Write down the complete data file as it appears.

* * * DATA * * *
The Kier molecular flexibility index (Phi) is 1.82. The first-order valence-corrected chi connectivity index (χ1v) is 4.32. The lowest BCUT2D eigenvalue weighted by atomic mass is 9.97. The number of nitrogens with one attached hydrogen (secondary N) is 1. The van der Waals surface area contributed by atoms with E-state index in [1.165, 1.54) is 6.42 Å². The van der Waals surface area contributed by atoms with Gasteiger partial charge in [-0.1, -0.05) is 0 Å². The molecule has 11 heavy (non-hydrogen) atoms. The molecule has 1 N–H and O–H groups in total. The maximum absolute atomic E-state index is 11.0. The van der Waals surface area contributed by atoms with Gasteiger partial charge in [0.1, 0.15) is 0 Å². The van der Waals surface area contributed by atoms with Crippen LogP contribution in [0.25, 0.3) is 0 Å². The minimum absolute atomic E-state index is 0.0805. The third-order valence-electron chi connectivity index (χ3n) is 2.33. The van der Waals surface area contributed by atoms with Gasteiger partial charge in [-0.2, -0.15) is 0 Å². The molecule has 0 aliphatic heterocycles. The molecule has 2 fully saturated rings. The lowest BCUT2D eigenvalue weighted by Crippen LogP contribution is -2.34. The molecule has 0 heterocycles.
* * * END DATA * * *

The Kier molecular flexibility index (Phi) is 1.82. The first-order valence-corrected chi connectivity index (χ1v) is 4.32. The lowest BCUT2D eigenvalue weighted by atomic mass is 9.97. The number of nitrogens with one attached hydrogen (secondary N) is 1. The van der Waals surface area contributed by atoms with E-state index in [1.165, 1.54) is 6.42 Å². The van der Waals surface area contributed by atoms with Gasteiger partial charge in [-0.1, -0.05) is 0 Å². The molecule has 11 heavy (non-hydrogen) atoms. The molecule has 1 N–H and O–H groups in total. The maximum absolute atomic E-state index is 11.0. The van der Waals surface area contributed by atoms with Gasteiger partial charge in [0.1, 0.15) is 0 Å². The van der Waals surface area contributed by atoms with Crippen LogP contribution in [0.25, 0.3) is 0 Å². The minimum absolute atomic E-state index is 0.0805. The third-order valence-electron chi connectivity index (χ3n) is 2.33. The van der Waals surface area contributed by atoms with Gasteiger partial charge in [-0.2, -0.15) is 0 Å². The molecule has 0 aliphatic heterocycles. The molecule has 2 fully saturated rings. The lowest BCUT2D eigenvalue weighted by Crippen LogP contribution is -2.34. The molecule has 0 heterocycles.